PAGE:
Process Improvement StepsThere are five basic steps in any improvement process. They may be called different names, have slightly different approaches, but all have the same fundamental requirements:
1) Define the problem.
2) Analyze and Quantify.
3) Establish Root Cause(s).
4) Solve the Problem(s).
5) Monitor the Results.
Step 1: Define the problem.Before beginning ANY problem solving process OR continuous improvement project, it is VITAL to establish a clear statement of the problem or project.
In defining and understanding a problem or a task:
Fact based analytical techniques should be applied.
The team members should be familiar with the selected improvement techniques.
There should exist within the team, individuals with demonstrated records of successfully applying the improvement methodologies.
The team needs to encompass a cross-sections of individuals who represent the key potentially impacted stakeholders.
There needs to exist a sufficient level of technical expertise so that as discussion progresses on the problem, then questions can be competently answered.
Step 2: Analyze and QuantifyWhen seeking to solve a problem, it is important to ensure that the root cause of the problem is identified and understood rather than addressing a symptom of the problem.
The objective of this phase is to understand the “when”, “where”, “how” and “why” the problem is occurring.
The individual or team tasked with achieving a process improvement will collect fact based data on the problem, looking for clues, along the following lines:
Does the problem occur at a particular time?
Does the problem occur at a particular place ? (workstation, department, location in process, etc.)
Is the problem related to a single product or over a range of products?
Are only some customers affected, or does customer feedback indicate a broad generic problem?
Have we a history of similar problem arising? Was this problem investigated previously? Was action taken to address?
Examine the problem under different situations.
Step 3: Establish Root Cause.The fundamental requirement in successful process improvement is to identify, understand and address the root cause of a problem. It is critical that the root cause is addressed not some symptom of the problem.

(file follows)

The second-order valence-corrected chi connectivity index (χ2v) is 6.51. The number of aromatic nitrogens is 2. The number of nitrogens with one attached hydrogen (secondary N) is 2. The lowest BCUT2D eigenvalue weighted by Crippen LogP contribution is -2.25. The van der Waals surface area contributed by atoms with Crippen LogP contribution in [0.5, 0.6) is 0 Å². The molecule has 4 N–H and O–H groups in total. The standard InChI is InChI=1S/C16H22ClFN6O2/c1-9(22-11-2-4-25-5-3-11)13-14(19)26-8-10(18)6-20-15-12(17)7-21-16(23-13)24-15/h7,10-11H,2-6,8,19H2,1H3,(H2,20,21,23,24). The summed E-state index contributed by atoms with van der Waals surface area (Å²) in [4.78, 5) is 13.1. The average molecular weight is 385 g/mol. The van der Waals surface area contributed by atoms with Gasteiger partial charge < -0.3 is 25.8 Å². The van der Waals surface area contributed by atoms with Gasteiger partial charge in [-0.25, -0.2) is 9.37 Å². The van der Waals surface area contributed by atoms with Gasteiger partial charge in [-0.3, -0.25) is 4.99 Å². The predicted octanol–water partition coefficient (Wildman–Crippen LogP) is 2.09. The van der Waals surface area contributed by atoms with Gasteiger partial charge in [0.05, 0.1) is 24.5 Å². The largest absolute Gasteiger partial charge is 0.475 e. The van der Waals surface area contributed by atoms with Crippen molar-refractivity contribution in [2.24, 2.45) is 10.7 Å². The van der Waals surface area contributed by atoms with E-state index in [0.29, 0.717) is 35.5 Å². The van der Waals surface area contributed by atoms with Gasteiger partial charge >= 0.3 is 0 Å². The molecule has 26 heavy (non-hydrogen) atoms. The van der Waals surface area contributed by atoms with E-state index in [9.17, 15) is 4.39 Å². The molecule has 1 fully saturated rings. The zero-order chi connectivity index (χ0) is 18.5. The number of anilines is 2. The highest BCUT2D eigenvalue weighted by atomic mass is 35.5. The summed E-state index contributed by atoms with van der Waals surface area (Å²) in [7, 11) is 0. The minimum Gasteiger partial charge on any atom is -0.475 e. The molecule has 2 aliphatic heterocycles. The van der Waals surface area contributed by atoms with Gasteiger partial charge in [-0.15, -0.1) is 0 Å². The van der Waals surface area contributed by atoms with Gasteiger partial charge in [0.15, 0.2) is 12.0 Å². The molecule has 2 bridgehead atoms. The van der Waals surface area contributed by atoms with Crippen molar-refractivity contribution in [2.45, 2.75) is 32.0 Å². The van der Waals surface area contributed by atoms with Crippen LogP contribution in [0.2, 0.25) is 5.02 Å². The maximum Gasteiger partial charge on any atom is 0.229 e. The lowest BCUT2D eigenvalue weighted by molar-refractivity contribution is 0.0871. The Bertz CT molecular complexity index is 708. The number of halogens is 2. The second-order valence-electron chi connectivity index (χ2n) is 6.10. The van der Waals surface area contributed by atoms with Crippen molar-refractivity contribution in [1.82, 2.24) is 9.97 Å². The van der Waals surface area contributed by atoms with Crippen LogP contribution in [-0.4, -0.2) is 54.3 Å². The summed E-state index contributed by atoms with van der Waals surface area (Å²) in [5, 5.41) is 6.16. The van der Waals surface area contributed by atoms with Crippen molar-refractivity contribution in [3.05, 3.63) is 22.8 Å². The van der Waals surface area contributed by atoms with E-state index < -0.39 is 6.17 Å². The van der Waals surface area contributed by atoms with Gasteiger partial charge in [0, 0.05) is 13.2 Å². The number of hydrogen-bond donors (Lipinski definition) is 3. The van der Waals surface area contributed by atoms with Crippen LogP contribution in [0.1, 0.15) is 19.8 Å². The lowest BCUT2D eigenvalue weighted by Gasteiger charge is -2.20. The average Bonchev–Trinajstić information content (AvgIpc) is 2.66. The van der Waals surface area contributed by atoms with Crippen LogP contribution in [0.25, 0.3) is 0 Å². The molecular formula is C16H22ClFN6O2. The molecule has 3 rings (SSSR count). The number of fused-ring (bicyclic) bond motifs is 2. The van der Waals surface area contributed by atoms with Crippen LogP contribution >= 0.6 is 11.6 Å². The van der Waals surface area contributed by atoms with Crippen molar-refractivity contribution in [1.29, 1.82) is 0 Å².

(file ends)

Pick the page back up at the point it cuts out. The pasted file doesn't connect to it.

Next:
The data collected in the “analyze and quantify” phase will hold the key to identifying the root cause. The task of the process improvement team or individual charged with implementing an improvement is to interrogate the data available and extract the root cause from the available data.
Step 4: Solve the problemWith the root cause identified, now a solution to address needs to be identified, agreed, resourced and planned. The team tasked with implementing the process improvement, will review the potential options. At the early stage of solution development, a “brainstorm” exercise may be opportune to help ensure an open approach to problem solution.
Step 5: Monitor the results.The final phase and arguably the most important is to implement a process monitoring program and to ensure review and analysis of results obtained after solution implementation. Via results monitoring, you will:
Confirm that the original problem / objective has been actually solved.
Be able to quantify the results in terms of financial savings, quality improvements, lead time reduction, etc., etc.
It is important that the measurement process to enable an effective monitoring program to be established is considered in the problem “solution” phase. The method of data collection prior to any changes are implemented, needs to be consistent with the method of data collection after change implementation, otherwise, the results could be skewed due to the collection methodology, rather than due to the impact of the process changes.
Total Quality Management Tools and Techniques …
- Continuous improvement utilizing Analytical Techniques.
- 5 why’s analysis
- Process Flow Diagrams/Flowcharts/Process Mapping
- Check sheets /Check Lists
- Run charts
- Scatter Diagrams/Scatter Plot
- Cause and Effect/Fishbone/Ishikawa Diagrams
- Identifying sources & causes of variation
- Control/Shewart Charts/DPU Charts
- Cpk and Ppk Analysis
- Pareto Analysis
- Bottleneck Analysis
- Etc. Etc.
- Information & Best Practice >>>